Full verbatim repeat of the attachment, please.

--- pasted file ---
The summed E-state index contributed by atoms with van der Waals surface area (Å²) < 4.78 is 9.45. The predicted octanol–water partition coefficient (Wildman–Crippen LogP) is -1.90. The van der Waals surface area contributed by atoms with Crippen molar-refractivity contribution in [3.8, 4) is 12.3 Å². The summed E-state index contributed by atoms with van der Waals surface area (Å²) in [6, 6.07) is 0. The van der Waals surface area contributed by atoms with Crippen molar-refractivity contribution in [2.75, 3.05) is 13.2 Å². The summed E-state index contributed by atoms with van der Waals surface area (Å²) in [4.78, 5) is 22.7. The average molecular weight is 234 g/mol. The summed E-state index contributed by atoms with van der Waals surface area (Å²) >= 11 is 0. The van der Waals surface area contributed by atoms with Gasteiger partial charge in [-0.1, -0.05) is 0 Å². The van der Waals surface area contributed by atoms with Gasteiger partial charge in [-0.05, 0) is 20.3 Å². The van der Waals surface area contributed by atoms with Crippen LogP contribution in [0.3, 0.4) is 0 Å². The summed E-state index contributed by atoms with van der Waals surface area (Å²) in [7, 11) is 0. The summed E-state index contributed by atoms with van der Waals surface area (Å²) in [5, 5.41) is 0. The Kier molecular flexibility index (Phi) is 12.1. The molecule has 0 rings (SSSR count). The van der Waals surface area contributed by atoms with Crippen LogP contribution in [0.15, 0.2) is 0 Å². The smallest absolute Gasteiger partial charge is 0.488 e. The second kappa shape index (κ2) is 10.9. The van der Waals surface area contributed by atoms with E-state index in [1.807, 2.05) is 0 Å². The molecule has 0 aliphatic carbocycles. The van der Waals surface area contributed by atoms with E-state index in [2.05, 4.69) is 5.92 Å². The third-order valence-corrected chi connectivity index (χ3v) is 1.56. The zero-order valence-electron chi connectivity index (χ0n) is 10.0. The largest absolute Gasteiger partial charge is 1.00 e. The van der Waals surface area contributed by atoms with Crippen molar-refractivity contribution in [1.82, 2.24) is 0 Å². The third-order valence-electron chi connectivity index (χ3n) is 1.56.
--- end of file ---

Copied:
The summed E-state index contributed by atoms with van der Waals surface area (Å²) < 4.78 is 9.45. The predicted octanol–water partition coefficient (Wildman–Crippen LogP) is -1.90. The van der Waals surface area contributed by atoms with Crippen molar-refractivity contribution in [3.8, 4) is 12.3 Å². The summed E-state index contributed by atoms with van der Waals surface area (Å²) in [6, 6.07) is 0. The van der Waals surface area contributed by atoms with Crippen molar-refractivity contribution in [2.75, 3.05) is 13.2 Å². The summed E-state index contributed by atoms with van der Waals surface area (Å²) in [4.78, 5) is 22.7. The average molecular weight is 234 g/mol. The summed E-state index contributed by atoms with van der Waals surface area (Å²) >= 11 is 0. The van der Waals surface area contributed by atoms with Gasteiger partial charge in [-0.1, -0.05) is 0 Å². The van der Waals surface area contributed by atoms with Gasteiger partial charge in [-0.05, 0) is 20.3 Å². The van der Waals surface area contributed by atoms with Crippen LogP contribution in [0.3, 0.4) is 0 Å². The summed E-state index contributed by atoms with van der Waals surface area (Å²) in [7, 11) is 0. The summed E-state index contributed by atoms with van der Waals surface area (Å²) in [5, 5.41) is 0. The Kier molecular flexibility index (Phi) is 12.1. The molecule has 0 rings (SSSR count). The van der Waals surface area contributed by atoms with Crippen LogP contribution in [0.15, 0.2) is 0 Å². The smallest absolute Gasteiger partial charge is 0.488 e. The second kappa shape index (κ2) is 10.9. The van der Waals surface area contributed by atoms with E-state index in [1.807, 2.05) is 0 Å². The molecule has 0 aliphatic carbocycles. The van der Waals surface area contributed by atoms with E-state index in [2.05, 4.69) is 5.92 Å². The third-order valence-corrected chi connectivity index (χ3v) is 1.56. The zero-order valence-electron chi connectivity index (χ0n) is 10.0. The largest absolute Gasteiger partial charge is 1.00 e. The van der Waals surface area contributed by atoms with Crippen molar-refractivity contribution in [1.82, 2.24) is 0 Å². The third-order valence-electron chi connectivity index (χ3n) is 1.56.